The sugar-cane fields are ablaze here, their scorching sweet smoke rolling down the barrancas, a sign that the rich, hard weeks of harvest have come.

This island has two obsessions, two sources of sustenance, two causes for annual celebration: sugar and baseball.

Both have reached their season of fruition. Both are on fire now - cane by day, baseball by night.

"That's one sugar on Juan Castro." crackled the voice of Sala Manca, the baseball radio announcer for all Cuba. "The fish has bitten the hook."

From easternmost Point Maisi to the Isle of Pines in the west, perhaps half of Cuba's 9.6 million people are listening to Sala Manca's voice as he tells them in his rolling idiomatic Spanish that the count on Juan Castro is one strike.

In the batter's box in Pinar Del Rio Stadium , Castro steps out. The bases are loaded and so is the air - with a crescendo of sound.

Women beat on 20-gallon tin cans. Enormous air horns, outlawed as hearing hazards in the U.S., pierce the lush night. It takes three men to lift the largest horn. The leader of the trio is still in his cane-cutting field clothes with gaucho straw hat. He smokes a foot-long Cuban Hupman cigar and smiles blissfully.

Banners flap above the Pinar dugout: "Juan Castro, with your home runs, you put rythm back in the dance."

Castro fouls the second pitch into the crowd. Two sugars on Castro," Sala Manca tells Cuba. "Now the fish is in the pan."

The crowd of 30,000 beisbol fanaticos filling every bench seat in the beautiful, spanking modern stadium, pleads with Castro.

The precious foul ball that Castro had hit into the stands is thrown back into play. A soft ripple of cheers acknowledges the gesture, for baseballs, like many commodities here, are hard to come by. A man in white gloves so that only clean hands will touch the ball - collects the pelota for future use.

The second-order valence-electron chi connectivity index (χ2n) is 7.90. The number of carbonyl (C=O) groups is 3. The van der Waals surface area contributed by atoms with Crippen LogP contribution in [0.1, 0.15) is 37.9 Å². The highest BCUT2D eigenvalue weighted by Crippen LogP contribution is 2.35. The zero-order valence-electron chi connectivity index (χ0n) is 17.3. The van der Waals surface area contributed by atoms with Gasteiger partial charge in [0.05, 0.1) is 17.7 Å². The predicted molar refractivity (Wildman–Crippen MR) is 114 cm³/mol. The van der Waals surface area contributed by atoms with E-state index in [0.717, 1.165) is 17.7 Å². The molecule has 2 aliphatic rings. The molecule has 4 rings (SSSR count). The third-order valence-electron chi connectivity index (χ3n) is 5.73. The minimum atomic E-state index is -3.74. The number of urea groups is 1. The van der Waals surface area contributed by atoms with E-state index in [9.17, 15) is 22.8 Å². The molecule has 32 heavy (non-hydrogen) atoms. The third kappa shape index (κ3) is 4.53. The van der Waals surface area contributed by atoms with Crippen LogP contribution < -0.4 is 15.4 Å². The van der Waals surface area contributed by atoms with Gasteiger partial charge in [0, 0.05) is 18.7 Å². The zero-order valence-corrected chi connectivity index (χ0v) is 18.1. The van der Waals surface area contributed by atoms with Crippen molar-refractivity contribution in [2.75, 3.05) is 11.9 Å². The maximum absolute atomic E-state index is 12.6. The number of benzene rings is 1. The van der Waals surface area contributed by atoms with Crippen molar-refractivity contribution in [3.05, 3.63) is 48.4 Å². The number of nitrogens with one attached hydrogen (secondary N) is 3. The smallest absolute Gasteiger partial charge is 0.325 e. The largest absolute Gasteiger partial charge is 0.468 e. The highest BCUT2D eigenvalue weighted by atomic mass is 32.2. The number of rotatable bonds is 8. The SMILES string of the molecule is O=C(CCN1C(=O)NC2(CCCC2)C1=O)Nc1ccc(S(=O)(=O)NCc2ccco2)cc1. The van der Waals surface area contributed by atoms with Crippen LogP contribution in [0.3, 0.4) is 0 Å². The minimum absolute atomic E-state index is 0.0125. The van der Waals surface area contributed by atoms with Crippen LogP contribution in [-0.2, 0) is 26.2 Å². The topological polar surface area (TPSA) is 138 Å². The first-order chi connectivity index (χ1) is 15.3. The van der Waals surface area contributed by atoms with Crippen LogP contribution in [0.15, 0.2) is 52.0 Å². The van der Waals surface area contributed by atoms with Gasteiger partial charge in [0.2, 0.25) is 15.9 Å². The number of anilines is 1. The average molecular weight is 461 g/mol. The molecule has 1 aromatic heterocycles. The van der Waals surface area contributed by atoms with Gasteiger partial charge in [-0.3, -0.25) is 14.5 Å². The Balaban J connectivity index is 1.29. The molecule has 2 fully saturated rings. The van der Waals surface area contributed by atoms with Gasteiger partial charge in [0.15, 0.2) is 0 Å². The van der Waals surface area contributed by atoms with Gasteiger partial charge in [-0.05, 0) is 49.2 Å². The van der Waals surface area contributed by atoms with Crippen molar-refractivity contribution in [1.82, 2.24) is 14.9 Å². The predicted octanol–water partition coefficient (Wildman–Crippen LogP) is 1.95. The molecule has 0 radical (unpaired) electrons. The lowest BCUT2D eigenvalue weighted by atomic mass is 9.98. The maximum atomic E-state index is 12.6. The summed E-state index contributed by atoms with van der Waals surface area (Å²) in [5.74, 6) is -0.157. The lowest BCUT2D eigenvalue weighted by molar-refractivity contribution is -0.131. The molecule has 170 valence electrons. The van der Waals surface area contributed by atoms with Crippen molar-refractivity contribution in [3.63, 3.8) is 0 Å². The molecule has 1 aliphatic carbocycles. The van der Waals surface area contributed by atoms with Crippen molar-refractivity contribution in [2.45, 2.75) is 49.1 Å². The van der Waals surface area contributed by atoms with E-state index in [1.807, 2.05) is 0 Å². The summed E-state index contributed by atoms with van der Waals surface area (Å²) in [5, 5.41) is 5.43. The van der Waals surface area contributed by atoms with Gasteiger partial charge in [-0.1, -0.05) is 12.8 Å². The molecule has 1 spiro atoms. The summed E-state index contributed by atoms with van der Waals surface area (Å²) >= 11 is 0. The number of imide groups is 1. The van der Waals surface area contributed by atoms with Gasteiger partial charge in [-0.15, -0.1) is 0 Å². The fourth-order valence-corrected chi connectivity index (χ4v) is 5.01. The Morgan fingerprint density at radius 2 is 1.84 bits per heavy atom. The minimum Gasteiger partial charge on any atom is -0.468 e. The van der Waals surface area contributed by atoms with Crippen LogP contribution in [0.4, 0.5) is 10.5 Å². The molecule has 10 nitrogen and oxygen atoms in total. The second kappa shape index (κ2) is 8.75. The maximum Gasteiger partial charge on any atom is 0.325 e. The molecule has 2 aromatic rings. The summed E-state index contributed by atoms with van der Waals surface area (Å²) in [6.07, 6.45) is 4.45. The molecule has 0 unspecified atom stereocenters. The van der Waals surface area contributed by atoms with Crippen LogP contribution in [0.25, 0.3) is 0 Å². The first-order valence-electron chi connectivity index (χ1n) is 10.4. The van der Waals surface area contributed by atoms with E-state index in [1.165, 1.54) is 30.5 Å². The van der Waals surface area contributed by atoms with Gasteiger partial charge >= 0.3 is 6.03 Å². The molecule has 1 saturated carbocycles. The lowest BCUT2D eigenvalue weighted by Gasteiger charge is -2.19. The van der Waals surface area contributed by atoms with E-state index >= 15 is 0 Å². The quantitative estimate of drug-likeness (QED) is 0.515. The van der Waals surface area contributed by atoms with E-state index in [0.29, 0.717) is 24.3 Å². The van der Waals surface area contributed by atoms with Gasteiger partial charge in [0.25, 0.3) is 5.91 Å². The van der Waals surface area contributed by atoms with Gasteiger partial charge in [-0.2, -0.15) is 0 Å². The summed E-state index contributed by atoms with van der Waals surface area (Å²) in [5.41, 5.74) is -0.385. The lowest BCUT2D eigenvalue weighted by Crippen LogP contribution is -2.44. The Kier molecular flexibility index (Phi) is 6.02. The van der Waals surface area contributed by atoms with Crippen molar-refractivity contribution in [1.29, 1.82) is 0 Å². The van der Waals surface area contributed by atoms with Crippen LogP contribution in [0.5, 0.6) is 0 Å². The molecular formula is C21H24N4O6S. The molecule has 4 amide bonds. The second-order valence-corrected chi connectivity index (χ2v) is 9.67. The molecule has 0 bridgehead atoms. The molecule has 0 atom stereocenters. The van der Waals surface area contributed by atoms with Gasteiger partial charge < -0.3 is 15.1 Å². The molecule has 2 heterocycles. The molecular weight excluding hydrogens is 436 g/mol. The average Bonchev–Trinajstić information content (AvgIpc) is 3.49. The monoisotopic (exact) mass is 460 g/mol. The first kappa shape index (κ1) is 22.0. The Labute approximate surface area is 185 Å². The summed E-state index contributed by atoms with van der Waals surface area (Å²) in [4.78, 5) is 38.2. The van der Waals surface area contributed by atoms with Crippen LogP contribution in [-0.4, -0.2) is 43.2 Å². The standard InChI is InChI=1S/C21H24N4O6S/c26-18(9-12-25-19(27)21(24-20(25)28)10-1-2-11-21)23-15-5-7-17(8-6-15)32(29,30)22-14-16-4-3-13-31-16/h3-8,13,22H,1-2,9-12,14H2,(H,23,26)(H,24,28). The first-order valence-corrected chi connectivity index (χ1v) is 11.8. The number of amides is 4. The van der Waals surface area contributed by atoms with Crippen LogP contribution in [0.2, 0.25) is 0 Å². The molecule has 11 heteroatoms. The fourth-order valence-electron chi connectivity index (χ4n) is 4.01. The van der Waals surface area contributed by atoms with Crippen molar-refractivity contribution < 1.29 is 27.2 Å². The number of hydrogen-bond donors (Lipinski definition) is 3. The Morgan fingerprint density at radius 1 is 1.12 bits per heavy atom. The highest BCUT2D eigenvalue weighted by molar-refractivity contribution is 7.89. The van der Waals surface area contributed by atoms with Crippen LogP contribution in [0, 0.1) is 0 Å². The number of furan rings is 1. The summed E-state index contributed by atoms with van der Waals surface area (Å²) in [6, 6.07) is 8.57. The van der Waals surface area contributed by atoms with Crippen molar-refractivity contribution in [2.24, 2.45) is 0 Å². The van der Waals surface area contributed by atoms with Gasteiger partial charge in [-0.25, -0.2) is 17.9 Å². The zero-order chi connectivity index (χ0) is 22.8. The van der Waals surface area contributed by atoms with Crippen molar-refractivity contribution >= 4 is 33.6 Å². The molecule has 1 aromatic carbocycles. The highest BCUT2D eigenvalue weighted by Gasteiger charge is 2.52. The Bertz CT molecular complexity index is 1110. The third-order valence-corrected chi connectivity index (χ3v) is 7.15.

The moral mandate to return fouls is just one Cuba incongruity to northern eyes. All fans get in the stadium free - first come, first seated. Cows graze only a few feet away from the open stadium gates, and occasionally must be dissuaded from wandering into the park.

Once inside, the single-deck stadium offers no advertising, no ushers, no concessionaires, no hawkers, no panty-hose night, no exploding scoreboards, no inessential public address announcements.

The game is the only focus and it is played quickly, usually in two hours or less. Strong, sweet hot tea is passed through the stands in small cups during the middle innings. A few drink. Cabeza de Lobo - Wolf's Head - beer, but they do it surreptitously. Baseball is thought to be sufficient inebriation for any Cuban.

The Havana manager, hoping to squeeze the two-strike tension tighter around Castro's throat calls a long mound conference with his pitcher, Juan Pedro Oliva, brother of former big-leaguer Tony Oliva.

The party caucus at the hill is enormous - six players and a manager. But Pinar del Rio shows Havana what a real conference is like: all three base runners, two coaches, the on-deck hitter and the manager surround Castro at home plate, patting him on the back, giving advice.

If Havana can have seven on the mound, Pinar can have eight at the plate.

Finally, all four umpires - dressed in outrageous raspberry suits so they look like four fat popsicles - congregate on the mound to break up a meeting that now seems to have enough members for a coup d'etat.

Sala Manca tells the masses every detail. In the morning at 5 a.m., the laborers will be back in the cane fields stripping the burned leaves off the cane stalks with their machetes. Until sundown, they will work, often scrambling in mountainside fields. The baseball games at night are their release, their joy.

Sala Manca knows. The Cuban government knows. "Baseball helps the harvest," says that other Castro, Fidel. "It is tied to the heart of our economy."

When the "Game of the Night" has ended. Rebel Radio will flash around the island, picking up other games in progress until the last out in Cuba has been recorded.

"Will the fish be fried/" asked Sala Manca as the huge conference disperse. "Will it be three sugars on Castro?"

Castro lunges at a curve, catching it flush on the fat of his aluminum bat.

CLANK!! Although his swing was off balance, the lively metal bat and the even livelier Batos ball produce a soaring fly to the left garden. The white baseball hangs high in the constellation-filled Caribbean sky, fly toward the only two signs (one says, "Harder work produces better quality tobacco" and is signed with one word 'Fidel." The other is a 40-foot-high mural of a local revolutionary).